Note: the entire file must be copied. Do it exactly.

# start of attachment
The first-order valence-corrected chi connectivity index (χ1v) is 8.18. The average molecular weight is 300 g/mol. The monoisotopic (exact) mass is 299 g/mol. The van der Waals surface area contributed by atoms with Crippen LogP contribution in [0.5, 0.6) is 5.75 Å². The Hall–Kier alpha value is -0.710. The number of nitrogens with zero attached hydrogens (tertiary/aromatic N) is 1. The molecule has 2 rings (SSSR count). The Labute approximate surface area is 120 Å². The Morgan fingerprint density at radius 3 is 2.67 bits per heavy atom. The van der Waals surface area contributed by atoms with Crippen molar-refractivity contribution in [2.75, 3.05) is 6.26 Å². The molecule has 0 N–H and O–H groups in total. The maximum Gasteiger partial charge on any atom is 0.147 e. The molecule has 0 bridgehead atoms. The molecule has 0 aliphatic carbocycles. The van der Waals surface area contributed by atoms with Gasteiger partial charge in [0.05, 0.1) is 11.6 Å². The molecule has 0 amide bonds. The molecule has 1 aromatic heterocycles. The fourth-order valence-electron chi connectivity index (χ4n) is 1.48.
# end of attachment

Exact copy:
The first-order valence-corrected chi connectivity index (χ1v) is 8.18. The average molecular weight is 300 g/mol. The monoisotopic (exact) mass is 299 g/mol. The van der Waals surface area contributed by atoms with Crippen LogP contribution in [0.5, 0.6) is 5.75 Å². The Hall–Kier alpha value is -0.710. The number of nitrogens with zero attached hydrogens (tertiary/aromatic N) is 1. The molecule has 2 rings (SSSR count). The Labute approximate surface area is 120 Å². The Morgan fingerprint density at radius 3 is 2.67 bits per heavy atom. The van der Waals surface area contributed by atoms with Crippen molar-refractivity contribution in [2.75, 3.05) is 6.26 Å². The molecule has 0 N–H and O–H groups in total. The maximum Gasteiger partial charge on any atom is 0.147 e. The molecule has 0 bridgehead atoms. The molecule has 0 aliphatic carbocycles. The van der Waals surface area contributed by atoms with Gasteiger partial charge in [0.05, 0.1) is 11.6 Å². The molecule has 0 amide bonds. The molecule has 1 aromatic heterocycles. The fourth-order valence-electron chi connectivity index (χ4n) is 1.48.